1. Additional details and hints about the scanner and the parser: The Scanner and the Parser. See the lecture notes: scanner.pdf, scanner-handout.pdf and scanner-handout-4.pdf.
    1. Symbols (light-weight, shared and non-mutable strings used to represent identifiers).
    2. Extra information (in addition to tokens/terminals) passed between the scanner and the parser.
      1. Semantic values.
      2. Locations.
    3. Various improvements on the scanner and the parser.
      1. Error recovery by deletion (using the error symbol).
      2. Pure (reentrant) parser and scanner.

Lecture 5: 2014-02-24 (Grp. A & B), 2 hours: Abstract Syntax

Lecture 6: 2014-02-25 (Grp. B & A), 2 hours: Abstract Syntax [in lieu of TYLA]

Lecture 7: 2013-03-04 (Grp. B & A), 2 hours: Names, Identifiers and Bindings

  • Names, Identifiers and Bindings, up to Scoped Symbol Table Implementations. See the lecture notes (section 1 and 2, unfinished), names.pdf, names-handout.pdf and names-handout-4.pdf.
  • TC's Binder explained.
    • Traversal and use of the symbol tables.
    • Chunks (ast::TypeDecs, ast::FunctionDecs) and how they are processed by bind::Binder.


CMP2

Lecture 1: 2014-03-14 (Grp. A & B), 2 hours: Names, Identifiers and Bindings, Type-checking

  1. Names, Identifiers and Bindings: Complications. See the lecture notes (section 3), names.pdf, names-handout.pdf and names-handout-4.pdf.
  2. Types. See the lecture notes (sections 1 and intro to section 2): type-checking.pdf, type-checking-handout.pdf and type-checking-handout-4.pdf.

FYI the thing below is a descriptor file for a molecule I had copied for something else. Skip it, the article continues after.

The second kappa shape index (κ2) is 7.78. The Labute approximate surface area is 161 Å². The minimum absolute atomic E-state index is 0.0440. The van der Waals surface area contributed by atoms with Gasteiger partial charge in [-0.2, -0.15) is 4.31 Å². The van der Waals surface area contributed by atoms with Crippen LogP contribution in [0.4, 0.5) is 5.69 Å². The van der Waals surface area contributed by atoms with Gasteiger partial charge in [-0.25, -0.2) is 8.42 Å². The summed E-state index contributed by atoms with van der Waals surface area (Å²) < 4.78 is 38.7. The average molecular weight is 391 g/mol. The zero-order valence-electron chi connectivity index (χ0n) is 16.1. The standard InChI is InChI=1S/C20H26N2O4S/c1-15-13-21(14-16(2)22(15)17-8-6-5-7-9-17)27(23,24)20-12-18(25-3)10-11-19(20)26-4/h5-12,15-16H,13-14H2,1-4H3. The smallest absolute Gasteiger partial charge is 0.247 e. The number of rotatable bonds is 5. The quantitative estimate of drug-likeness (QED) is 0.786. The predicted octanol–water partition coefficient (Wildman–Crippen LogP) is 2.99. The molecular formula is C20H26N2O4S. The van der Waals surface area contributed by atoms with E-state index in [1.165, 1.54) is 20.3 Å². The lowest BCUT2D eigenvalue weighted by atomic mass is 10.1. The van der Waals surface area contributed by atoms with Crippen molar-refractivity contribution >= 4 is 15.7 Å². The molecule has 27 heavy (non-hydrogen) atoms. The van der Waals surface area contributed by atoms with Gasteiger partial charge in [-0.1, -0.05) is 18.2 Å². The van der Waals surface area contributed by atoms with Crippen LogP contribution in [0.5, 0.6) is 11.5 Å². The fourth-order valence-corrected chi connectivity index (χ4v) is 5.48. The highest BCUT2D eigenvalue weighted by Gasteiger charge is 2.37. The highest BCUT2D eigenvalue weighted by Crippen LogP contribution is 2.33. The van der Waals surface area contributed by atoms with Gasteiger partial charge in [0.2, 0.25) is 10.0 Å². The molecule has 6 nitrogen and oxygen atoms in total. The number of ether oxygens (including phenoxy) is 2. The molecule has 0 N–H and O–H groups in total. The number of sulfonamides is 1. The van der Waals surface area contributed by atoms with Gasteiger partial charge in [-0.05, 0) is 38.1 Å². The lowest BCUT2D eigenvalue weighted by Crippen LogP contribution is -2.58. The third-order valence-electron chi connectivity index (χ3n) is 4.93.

Lecture 2: 2014-03-18 (Grp. B & A), 2 hours: Type-checking

  1. Types. See the lecture notes (up to the end): type-checking.pdf, type-checking-handout.pdf and type-checking-handout-4.pdf.
  2. Some details on the implementation of types and type-checking within the Tiger Compiler.
    1. Hierarchy of types (src/type/)
      1. src/type/README.
      2. Implementing atomic types: singletons.
      3. Resolving aliased types: Named and actual().
  3. Sequent Calculus
    1. In English: "If alpha is of type Int in the context Gamma and beta is of type Int in the context Gamma, then alpha + beta is of type Int in the context Gamma."
    2. Using symbols (where ⊢ ("tee" or "turnstile") is the symbol meaning "yields" or "proves"): Failed to parse (MathML with SVG or PNG fallback (recommended for modern browsers and accessibility tools): Invalid response ("Math extension cannot connect to Restbase.") from server "https://wikimedia.org/api/rest_v1/":): {\displaystyle \frac{\Gamma\vdash\alpha:Int \quad \Gamma\vdash\alpha:Int}{\Gamma\vdash\alpha+\beta:Int} }
    3. Examples of type rules: addition of 2 integers, if-then-else, if-then, addition of 3 integers, comparison of two variables, etc.
    4. Type inference
      1. (a ? b : c) > 0
      2. (a ? b : f(b)) > 0
      3. (a ? b : f(c)) > 0

Lecture 3: 2014-04-28 (Grp. B) & 2014-04-29 (Grp. A), 2 hours: Intermediate languages

  1. Intermediate languages. See the lecture notes (up to section 4.1 (included), except details about intermediate representations (sec. 1.1), details dynamic allocation (sec 2.1), non-local variables & static link (sec. 2.2)): intermediate.pdf, intermediate-handout.pdf and intermediate-handout-4.pdf.